I believe that one has to keep in mind that when you hear about Saudi Arabia being upset about American and its foreign policy, one has to remember that Saudi Arabia has been a deeply destabilizing force in the world of Islam over the last thirty, forty years. It has funded Wahhabi Islamic centers, mosques, foundations, and Jihadi militants all over the world. If you go anywhere, from Indonesia to Germany, you will find Islamic centers that propagate the Wahhabi version of Islam, which is very puritanical, very narrow, very intolerant. And when you hear Saudi criticism of US policy, one has to keep in mind that while Saudi Arabia has some legitimate concerns about the rise of Iran, it is also motivated by frankly an anti-Shia mentality, which is true even within Saudi Arabia. So I think it is important for the US not to find itself siding in the Sunni-Shia divide that is taking place within the Middle East. That is something for Middle Easterners to sort out. I think it’s an unfortunate direction that the Middle East is going in, but to my mind as an American, it’s very important that Washington not find itself picking sides in this very complicated sectarian division within the Middle East. We should stand for stability, we should stand for the welfare of the people of the Middle East, we should stand for them moving forward and progress. We shouldn’t be saying we like the Shias or we like the Sunnis frankly.
In this regard, can it be said that these two old allies, meaning Saudi Arabia and the US, are moving away from each other these days?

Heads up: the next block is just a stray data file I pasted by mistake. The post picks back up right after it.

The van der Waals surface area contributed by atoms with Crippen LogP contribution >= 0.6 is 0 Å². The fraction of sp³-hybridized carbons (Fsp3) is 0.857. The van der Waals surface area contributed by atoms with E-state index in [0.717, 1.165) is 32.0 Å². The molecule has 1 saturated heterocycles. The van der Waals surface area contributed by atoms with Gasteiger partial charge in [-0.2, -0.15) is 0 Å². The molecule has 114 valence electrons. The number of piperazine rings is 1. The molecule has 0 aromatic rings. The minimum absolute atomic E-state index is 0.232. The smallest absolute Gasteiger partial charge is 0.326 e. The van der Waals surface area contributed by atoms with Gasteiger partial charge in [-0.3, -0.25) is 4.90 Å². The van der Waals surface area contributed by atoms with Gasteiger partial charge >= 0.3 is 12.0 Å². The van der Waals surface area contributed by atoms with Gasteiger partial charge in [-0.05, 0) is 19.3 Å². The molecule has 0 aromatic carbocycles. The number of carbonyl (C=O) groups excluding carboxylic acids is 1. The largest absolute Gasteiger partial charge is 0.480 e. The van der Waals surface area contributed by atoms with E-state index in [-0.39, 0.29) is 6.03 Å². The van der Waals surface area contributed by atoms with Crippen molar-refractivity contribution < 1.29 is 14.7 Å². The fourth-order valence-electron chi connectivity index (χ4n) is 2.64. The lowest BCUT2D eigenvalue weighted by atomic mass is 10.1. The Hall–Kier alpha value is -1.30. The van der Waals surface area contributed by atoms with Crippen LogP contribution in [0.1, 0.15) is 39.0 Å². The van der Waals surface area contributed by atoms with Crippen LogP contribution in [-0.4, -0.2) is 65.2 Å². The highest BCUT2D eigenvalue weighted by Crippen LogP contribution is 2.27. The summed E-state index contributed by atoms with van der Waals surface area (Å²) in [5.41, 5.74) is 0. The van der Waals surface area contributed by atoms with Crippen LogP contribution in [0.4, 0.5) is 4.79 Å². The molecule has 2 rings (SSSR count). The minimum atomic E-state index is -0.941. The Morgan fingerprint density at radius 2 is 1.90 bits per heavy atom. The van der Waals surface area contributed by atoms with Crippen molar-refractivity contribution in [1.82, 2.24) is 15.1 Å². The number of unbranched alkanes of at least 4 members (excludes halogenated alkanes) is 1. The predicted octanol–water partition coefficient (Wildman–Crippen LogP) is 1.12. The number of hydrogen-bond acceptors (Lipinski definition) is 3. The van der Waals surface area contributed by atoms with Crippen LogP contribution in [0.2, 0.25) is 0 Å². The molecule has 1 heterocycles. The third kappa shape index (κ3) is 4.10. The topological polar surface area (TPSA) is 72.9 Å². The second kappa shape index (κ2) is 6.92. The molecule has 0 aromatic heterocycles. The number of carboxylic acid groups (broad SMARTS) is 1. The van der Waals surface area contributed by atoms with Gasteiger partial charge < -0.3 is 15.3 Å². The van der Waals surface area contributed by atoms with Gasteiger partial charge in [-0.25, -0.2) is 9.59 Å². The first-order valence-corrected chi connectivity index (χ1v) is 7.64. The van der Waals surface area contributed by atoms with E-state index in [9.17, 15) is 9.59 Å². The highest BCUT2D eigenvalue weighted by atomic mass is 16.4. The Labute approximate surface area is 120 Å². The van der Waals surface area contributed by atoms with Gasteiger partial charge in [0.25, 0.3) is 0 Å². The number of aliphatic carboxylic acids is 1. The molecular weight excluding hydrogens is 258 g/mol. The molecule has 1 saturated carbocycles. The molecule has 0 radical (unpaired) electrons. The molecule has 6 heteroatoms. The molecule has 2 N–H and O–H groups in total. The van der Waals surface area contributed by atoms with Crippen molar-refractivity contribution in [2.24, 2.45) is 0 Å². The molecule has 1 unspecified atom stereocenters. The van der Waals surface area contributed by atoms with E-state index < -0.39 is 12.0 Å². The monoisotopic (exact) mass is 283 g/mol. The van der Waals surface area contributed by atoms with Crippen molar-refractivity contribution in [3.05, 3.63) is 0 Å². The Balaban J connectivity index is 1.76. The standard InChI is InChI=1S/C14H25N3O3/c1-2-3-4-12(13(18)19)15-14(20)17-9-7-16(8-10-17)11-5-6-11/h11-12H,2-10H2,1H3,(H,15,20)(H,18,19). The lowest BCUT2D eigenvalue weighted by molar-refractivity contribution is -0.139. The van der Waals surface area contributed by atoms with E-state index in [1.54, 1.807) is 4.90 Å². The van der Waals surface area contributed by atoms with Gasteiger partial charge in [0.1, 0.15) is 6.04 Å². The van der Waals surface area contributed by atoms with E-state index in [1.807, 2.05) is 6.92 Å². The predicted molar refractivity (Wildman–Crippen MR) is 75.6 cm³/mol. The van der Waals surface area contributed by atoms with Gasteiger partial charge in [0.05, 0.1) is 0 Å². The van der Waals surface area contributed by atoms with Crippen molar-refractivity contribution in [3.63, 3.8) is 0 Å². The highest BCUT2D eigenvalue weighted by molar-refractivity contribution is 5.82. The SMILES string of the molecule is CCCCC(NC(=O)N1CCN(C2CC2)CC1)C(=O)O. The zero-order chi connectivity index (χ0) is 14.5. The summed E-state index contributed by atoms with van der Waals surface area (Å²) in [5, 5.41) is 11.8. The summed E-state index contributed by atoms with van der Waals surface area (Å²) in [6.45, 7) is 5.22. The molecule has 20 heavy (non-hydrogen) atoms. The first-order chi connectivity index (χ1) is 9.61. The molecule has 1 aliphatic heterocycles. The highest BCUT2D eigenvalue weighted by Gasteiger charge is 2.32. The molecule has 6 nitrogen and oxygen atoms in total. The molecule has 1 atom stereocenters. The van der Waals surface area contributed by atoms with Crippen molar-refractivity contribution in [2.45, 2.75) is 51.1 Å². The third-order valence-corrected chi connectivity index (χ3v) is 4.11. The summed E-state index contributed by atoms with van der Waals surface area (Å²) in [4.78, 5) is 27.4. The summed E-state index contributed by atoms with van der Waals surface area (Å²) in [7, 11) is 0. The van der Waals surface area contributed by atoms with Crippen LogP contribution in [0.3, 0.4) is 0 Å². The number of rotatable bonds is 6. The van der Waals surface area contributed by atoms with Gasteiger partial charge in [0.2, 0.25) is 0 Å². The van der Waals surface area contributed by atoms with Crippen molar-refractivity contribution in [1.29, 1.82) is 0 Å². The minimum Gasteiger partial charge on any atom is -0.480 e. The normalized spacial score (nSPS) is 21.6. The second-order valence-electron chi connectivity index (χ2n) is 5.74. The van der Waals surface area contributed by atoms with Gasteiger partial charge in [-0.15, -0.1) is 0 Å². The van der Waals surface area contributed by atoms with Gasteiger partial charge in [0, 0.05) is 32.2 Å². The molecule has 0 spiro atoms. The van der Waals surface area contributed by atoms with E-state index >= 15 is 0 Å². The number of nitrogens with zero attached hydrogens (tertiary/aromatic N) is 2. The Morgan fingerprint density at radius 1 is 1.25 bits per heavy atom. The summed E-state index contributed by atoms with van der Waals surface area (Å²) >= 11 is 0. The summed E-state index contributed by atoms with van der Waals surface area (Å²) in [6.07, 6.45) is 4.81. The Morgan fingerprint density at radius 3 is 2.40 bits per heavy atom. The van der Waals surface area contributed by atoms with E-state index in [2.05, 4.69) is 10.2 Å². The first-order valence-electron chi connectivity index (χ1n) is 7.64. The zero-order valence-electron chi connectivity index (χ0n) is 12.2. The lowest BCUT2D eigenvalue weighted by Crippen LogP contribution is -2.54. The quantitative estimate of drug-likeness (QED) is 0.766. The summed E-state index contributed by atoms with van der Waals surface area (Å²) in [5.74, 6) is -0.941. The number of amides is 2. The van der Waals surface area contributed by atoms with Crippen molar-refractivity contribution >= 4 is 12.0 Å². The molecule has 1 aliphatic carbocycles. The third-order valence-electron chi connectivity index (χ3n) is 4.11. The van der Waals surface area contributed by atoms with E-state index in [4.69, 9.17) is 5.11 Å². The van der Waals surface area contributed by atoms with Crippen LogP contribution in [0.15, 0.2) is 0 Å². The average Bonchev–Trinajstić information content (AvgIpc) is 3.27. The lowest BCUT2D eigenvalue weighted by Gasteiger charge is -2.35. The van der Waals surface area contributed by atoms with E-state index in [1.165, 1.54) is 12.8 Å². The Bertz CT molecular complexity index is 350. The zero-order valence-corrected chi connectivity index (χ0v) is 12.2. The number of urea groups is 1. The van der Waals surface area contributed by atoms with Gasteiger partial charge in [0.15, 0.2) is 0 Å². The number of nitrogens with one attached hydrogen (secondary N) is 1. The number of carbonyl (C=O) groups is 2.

It has always been an uneasy alliance. On the one side you have an absolute monarchy, a government organized almost as if it were in the Middle Ages; on the other hand, you have the most advanced democracy and the most open society in the world. So there’s always been tension frankly. What has kept them together has been the realpolitik, the realities of power in the world and the realities of oil. Those are becoming less powerful as the US becomes energy-independent. I don’t believe there will be a huge break; frankly the Saudis need America, need it for protection. But I do believe that the relations are more strained, but they are strained for reasons that are not about personalities and not about Obama did this and Obama did that, but there are these fundamental forces that are at work. The US is going to, within ten years probably, import almost no oil from Saudi Arabia, and China will be the largest importer of Saudi oil. That’s a big geopolitical shift.
Regarding Syria, do you consider that a political solution to the Syrian crisis could be effective?